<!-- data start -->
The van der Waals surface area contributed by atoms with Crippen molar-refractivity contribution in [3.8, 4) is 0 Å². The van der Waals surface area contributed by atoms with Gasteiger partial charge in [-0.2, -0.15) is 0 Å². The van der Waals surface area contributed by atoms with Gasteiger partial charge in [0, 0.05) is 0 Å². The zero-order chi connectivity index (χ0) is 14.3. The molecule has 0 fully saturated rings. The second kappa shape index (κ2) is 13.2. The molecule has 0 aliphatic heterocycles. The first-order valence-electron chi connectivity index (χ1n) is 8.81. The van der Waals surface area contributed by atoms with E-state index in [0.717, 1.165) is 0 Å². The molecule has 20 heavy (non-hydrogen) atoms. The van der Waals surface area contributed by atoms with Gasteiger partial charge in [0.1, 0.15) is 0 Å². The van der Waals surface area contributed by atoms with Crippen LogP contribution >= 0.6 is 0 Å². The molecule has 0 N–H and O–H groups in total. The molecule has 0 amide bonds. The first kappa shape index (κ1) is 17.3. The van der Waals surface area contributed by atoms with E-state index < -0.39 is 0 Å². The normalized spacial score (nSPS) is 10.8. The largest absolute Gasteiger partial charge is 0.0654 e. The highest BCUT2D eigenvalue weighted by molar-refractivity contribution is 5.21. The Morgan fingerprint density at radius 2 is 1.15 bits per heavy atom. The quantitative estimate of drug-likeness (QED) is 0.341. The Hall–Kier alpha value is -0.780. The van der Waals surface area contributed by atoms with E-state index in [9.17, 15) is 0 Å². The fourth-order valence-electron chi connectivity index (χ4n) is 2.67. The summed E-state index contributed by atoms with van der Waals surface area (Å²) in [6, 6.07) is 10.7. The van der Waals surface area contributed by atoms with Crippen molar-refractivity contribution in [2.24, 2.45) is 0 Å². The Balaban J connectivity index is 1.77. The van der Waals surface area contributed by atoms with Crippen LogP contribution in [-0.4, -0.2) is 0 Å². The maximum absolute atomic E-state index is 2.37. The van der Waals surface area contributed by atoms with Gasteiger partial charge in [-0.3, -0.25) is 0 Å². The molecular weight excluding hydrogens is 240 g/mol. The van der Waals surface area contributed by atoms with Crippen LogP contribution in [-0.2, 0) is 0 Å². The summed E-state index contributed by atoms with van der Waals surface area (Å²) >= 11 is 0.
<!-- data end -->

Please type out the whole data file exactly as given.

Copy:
The van der Waals surface area contributed by atoms with Crippen molar-refractivity contribution in [3.8, 4) is 0 Å². The van der Waals surface area contributed by atoms with Gasteiger partial charge in [-0.2, -0.15) is 0 Å². The van der Waals surface area contributed by atoms with Gasteiger partial charge in [0, 0.05) is 0 Å². The zero-order chi connectivity index (χ0) is 14.3. The molecule has 0 fully saturated rings. The second kappa shape index (κ2) is 13.2. The molecule has 0 aliphatic heterocycles. The first-order valence-electron chi connectivity index (χ1n) is 8.81. The van der Waals surface area contributed by atoms with E-state index in [0.717, 1.165) is 0 Å². The molecule has 20 heavy (non-hydrogen) atoms. The van der Waals surface area contributed by atoms with Gasteiger partial charge in [0.1, 0.15) is 0 Å². The van der Waals surface area contributed by atoms with Crippen LogP contribution >= 0.6 is 0 Å². The molecule has 0 N–H and O–H groups in total. The molecule has 0 amide bonds. The first kappa shape index (κ1) is 17.3. The van der Waals surface area contributed by atoms with E-state index < -0.39 is 0 Å². The normalized spacial score (nSPS) is 10.8. The largest absolute Gasteiger partial charge is 0.0654 e. The highest BCUT2D eigenvalue weighted by molar-refractivity contribution is 5.21. The Morgan fingerprint density at radius 2 is 1.15 bits per heavy atom. The quantitative estimate of drug-likeness (QED) is 0.341. The Hall–Kier alpha value is -0.780. The van der Waals surface area contributed by atoms with E-state index in [9.17, 15) is 0 Å². The fourth-order valence-electron chi connectivity index (χ4n) is 2.67. The summed E-state index contributed by atoms with van der Waals surface area (Å²) in [6, 6.07) is 10.7. The van der Waals surface area contributed by atoms with Crippen molar-refractivity contribution in [2.24, 2.45) is 0 Å². The Balaban J connectivity index is 1.77. The van der Waals surface area contributed by atoms with Crippen LogP contribution in [-0.4, -0.2) is 0 Å². The maximum absolute atomic E-state index is 2.37. The van der Waals surface area contributed by atoms with Gasteiger partial charge in [-0.3, -0.25) is 0 Å². The molecular weight excluding hydrogens is 240 g/mol. The van der Waals surface area contributed by atoms with Crippen LogP contribution in [-0.2, 0) is 0 Å². The summed E-state index contributed by atoms with van der Waals surface area (Å²) >= 11 is 0.